Last edited 3 years ago by superpoincare (previous) (diff)

#6 in reply to: ↑ 3 @superpoincare
3 years ago

Replying to lukecavanagh:

Sure one can do that. But that's not the aim. I raised a ticket from a community point of view. If the aim was to disable, I'd just use the plugin disable emojis (which I have used in the tests in the previous comment) and not raise a ticket.

#7 @peterwilsoncc
3 years ago

I found the WPT results, I can take a look at the data:

FIOS (emoji loaded at top)

Custom (emoji loaded at bottom)

Clicking the labels to the left of the filmstrips will take you to the individual results.

#8 follow-up: @superpoincare
3 years ago

I found out that the code checks whether unicode9 is also supported: https://github.com/WordPress/WordPress/blob/ea6e749c7137f1acd7570f78b4ea756e65adace0/wp-includes/js/wp-emoji-loader.js#L98

So wp-emoji-release.min.js should be loading in Chrome on Mac, as is the case now. Works as expected. ✔️

About loading asynchronously, I checked load times by explicitly using


in the final output. This doesn't change much, implying that the script is anyway loading asynchronously. ✔️

So I think the only possible source of delay - if at all there is one - is if it takes time to feature detect.

#9 in reply to: ↑ 8 @peterwilsoncc
3 years ago

Replying to superpoincare:

So I think the only possible source of delay - if at all there is one - is if it takes time to feature detect.

Thanks for the research, it's greatly appreciated.

Canvas can be slow, so it's something to look into (ref). Another cause may be that the emoji script is delaying onload, which delays the loading of your google fonts.

#10 @tollmanz
3 years ago

I would also like to recommend that the emoji script is loaded more responsibly. Proving the impact via WPT/Dev Tools/{$your_favorite_profiler} is really tricky and likely to lead to bad decisions. I recently observed a 3 second delay in HTML parsing due to the emoji load, but have had a heck of a time reproducing that same result. These types of tests are subject to network, hardware, site construction, and other random variance that makes specific questions like these nearly impossible to answer.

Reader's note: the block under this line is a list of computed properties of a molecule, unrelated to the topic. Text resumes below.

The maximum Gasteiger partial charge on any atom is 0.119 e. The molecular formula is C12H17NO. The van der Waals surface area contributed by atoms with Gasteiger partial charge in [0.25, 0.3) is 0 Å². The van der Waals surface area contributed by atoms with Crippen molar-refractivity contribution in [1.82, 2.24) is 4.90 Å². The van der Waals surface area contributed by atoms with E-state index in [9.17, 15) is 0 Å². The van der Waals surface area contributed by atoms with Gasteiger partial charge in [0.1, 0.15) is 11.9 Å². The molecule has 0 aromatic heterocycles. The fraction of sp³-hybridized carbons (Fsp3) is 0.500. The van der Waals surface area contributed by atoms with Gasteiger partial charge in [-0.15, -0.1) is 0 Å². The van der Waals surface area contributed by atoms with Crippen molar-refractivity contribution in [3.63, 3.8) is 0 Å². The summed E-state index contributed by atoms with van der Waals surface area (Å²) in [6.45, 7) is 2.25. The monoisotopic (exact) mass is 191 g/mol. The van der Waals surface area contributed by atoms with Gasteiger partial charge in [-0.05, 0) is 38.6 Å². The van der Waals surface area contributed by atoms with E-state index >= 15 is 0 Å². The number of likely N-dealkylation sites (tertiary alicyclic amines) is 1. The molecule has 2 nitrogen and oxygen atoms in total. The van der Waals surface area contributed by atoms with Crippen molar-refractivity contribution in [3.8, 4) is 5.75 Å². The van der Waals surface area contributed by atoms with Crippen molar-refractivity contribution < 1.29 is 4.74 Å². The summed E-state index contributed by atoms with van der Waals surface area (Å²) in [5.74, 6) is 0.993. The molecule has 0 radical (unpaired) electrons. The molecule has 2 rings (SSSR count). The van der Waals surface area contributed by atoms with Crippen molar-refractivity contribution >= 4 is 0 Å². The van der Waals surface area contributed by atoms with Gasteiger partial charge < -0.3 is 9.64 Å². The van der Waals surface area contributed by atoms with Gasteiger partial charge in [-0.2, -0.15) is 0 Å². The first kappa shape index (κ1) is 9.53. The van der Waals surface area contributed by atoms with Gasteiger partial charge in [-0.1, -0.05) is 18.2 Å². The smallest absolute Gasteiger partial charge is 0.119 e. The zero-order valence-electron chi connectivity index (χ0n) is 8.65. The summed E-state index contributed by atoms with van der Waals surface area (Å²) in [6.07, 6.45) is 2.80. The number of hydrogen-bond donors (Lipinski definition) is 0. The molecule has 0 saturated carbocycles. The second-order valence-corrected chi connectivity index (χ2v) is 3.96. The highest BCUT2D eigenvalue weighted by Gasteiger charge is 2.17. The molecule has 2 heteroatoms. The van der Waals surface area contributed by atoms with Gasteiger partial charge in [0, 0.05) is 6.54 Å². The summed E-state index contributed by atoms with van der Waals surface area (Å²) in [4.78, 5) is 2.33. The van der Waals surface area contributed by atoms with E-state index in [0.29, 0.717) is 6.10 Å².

The issue is that the JS is loaded in both a render and HTML parser blocking manner. This means that under the right conditions, the impact of this seemingly innocuous script could be quite dramatic. As developers, when we know best practices for a specific problem, we should default to those practices and argue to not do them if we are so compelled.

I would recommend that we include an async attribute to the script tag that wraps the emoji JS, as well as add an async attribute to the script that it potentially loads (defer would be even better, but it does not enjoy great cross-browser support). Further, the script should be loaded in the wp_footer, instead of the wp_head.

If there are compatibility concerns, we could add some filters to allow people to change the behavior. We should strive to follow best practices for performant loading of this script, regardless of how minor the impact may be.

#11 @peterwilsoncc
3 years ago

  • Keywords needs-patch added
  • Milestone changed from Awaiting Review to 4.7

@tollmanz I agree, I'd like to do some research over the course of the release cycle. The async attribute on inserted scripts is implied.

Does defer hurt browsers lacking support, Can I Use indicates browser support has improved?

This ticket was mentioned in Slack in #core by desrosj. View the logs.

3 years ago

#13 @desrosj
3 years ago